I don’t know where this was originally published by George Verwer in classic satirical form…

Backward Christian soldiers,
Fleeing from the fight,
With the cross of Jesus,
Nearly out of sight.
Christ our rightful master
Stands against the foe
Onward into battle, we
seem afraid to go.

Backward Christian soldiers,
Fleeing from the fight,
With the cross of Jesus,
Nearly out of sight.

Like a mighty tortoise
Moves the church of God.
Brothers we are treading,
Where we’ve often trod.
We are much divided,
Many bodies we,
Having different doctrines, but
Not much charity.

Crowns and thrones may perish,
Kingdoms rise and wane,
But the cross of Jesus
Hidden does remain.
Gates of hell should never
‘gainst the Church prevail,
We have Christ’s own promise, but
we think it might fail.

Sit here then ye people,
Join our sleeping throng.
Blend with ours, your voices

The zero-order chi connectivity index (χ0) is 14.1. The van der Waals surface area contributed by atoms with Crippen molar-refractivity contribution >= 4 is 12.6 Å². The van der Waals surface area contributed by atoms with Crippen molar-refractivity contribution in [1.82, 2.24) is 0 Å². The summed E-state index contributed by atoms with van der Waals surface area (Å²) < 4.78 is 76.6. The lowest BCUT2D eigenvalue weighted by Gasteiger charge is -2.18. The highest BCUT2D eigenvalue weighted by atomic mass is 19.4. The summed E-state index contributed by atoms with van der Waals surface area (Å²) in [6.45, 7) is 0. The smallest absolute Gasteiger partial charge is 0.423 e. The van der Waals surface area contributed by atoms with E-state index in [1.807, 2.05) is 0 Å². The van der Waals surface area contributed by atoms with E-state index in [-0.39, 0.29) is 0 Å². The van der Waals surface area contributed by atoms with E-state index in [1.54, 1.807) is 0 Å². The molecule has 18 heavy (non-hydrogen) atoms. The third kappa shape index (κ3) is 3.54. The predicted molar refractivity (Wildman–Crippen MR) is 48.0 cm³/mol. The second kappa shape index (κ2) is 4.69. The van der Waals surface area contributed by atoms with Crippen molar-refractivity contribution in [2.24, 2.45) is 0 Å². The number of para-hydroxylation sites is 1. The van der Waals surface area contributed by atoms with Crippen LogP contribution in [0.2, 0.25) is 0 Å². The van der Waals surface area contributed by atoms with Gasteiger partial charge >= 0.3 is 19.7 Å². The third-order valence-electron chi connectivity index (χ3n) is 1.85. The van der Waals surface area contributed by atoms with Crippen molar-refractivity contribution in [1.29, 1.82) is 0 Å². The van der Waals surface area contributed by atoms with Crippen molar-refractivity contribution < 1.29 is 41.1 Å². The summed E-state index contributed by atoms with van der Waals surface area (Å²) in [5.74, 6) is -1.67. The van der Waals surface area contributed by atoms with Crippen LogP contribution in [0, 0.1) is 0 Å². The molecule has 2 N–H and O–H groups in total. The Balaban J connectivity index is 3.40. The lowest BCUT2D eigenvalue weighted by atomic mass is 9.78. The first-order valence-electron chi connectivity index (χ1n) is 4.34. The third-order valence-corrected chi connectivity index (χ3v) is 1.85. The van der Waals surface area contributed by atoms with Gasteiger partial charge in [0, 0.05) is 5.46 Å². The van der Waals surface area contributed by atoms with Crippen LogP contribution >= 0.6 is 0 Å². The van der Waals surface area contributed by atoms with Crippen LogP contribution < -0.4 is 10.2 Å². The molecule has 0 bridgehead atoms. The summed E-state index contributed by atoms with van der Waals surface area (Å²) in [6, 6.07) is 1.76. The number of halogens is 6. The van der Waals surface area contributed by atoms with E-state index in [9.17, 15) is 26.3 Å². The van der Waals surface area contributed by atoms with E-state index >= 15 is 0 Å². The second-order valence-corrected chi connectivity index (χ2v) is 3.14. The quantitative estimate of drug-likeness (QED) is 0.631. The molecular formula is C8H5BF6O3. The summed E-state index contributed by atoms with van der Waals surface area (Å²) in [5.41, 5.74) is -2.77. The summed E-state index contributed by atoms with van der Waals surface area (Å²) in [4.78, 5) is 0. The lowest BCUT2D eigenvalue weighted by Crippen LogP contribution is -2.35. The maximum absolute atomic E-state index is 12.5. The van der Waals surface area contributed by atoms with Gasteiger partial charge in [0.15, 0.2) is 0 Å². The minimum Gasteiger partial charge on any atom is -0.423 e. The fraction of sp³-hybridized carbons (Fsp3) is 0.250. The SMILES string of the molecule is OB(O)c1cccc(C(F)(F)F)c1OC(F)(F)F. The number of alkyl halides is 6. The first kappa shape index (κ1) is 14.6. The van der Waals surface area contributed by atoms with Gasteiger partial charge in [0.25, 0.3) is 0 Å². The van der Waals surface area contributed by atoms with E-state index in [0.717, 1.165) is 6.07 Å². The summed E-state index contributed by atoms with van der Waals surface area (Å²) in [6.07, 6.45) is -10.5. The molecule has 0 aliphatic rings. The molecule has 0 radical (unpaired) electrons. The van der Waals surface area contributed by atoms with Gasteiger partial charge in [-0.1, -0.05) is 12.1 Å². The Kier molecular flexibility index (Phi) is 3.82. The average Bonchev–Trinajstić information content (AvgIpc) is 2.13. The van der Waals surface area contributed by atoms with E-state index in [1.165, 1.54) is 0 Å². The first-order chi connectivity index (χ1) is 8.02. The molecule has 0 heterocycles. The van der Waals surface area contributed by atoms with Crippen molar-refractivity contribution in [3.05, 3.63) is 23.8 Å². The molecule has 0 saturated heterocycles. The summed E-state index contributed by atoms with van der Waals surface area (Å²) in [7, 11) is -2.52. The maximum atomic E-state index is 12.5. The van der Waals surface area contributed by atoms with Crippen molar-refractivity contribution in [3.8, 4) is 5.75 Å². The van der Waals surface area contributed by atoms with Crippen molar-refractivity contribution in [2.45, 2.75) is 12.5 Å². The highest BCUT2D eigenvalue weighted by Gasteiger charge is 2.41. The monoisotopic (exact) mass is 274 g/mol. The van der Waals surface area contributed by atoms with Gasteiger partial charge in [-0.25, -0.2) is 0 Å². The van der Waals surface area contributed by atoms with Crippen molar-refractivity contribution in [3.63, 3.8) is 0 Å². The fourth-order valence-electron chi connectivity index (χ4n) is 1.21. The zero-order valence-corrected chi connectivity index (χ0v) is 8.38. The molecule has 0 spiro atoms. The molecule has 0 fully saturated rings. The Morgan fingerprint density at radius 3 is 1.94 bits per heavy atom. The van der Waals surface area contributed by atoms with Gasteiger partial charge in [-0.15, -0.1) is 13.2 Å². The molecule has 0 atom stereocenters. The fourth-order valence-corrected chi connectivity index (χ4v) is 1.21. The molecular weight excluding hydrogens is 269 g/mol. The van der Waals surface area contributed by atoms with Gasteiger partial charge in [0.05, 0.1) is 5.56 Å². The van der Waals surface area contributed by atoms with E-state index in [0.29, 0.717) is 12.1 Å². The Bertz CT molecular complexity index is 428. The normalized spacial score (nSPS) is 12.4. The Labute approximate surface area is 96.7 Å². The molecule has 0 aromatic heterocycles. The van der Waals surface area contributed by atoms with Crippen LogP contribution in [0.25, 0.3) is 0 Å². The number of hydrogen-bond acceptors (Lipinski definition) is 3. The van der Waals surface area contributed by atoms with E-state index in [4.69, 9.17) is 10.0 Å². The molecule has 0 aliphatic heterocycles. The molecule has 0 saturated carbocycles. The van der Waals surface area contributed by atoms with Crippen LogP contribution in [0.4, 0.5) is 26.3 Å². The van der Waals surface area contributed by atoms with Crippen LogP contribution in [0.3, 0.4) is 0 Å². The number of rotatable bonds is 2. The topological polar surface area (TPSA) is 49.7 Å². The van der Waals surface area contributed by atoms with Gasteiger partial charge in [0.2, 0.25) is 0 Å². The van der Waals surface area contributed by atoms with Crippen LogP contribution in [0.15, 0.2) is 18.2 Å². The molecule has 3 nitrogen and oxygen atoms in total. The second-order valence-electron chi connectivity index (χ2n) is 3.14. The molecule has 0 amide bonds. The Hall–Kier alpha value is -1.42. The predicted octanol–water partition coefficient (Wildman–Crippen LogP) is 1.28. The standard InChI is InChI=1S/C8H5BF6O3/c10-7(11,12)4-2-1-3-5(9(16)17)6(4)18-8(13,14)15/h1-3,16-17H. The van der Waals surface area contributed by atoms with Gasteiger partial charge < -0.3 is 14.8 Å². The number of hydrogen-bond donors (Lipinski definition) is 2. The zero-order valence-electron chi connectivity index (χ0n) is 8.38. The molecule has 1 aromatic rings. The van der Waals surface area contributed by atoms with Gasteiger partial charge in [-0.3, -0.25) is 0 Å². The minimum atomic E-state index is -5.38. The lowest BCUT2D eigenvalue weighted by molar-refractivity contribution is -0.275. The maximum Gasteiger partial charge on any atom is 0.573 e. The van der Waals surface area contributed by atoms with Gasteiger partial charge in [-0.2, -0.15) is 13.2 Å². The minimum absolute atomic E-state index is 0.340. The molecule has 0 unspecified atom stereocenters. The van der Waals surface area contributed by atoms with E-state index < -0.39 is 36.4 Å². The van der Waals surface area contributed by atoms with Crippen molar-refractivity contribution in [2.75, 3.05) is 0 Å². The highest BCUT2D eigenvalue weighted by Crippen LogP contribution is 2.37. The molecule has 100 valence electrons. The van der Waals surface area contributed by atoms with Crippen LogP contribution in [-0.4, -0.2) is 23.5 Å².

in a feeble song.
Blessings, ease and comfort
Ask from Christ the King,
But with our modern thinking,
We won’t do a thing.

This Post Has 5 Comments

  1. This was cited by David Watson in (I think) I Believe in the Church. It looks like the classic sign of Christendom complacency…

  2. Thanks for this Mark. Great example of appropriate use of satire.

  3. There are several such helpfully pointed satirised hymns in Fabry’s 77 Habits of Highly Ineffective Christians. My personal favourite is ‘When upon life’s pillow’s you are lying down…’ with the chorus, ‘Count your problems’. I don’t recall if this one is from there.

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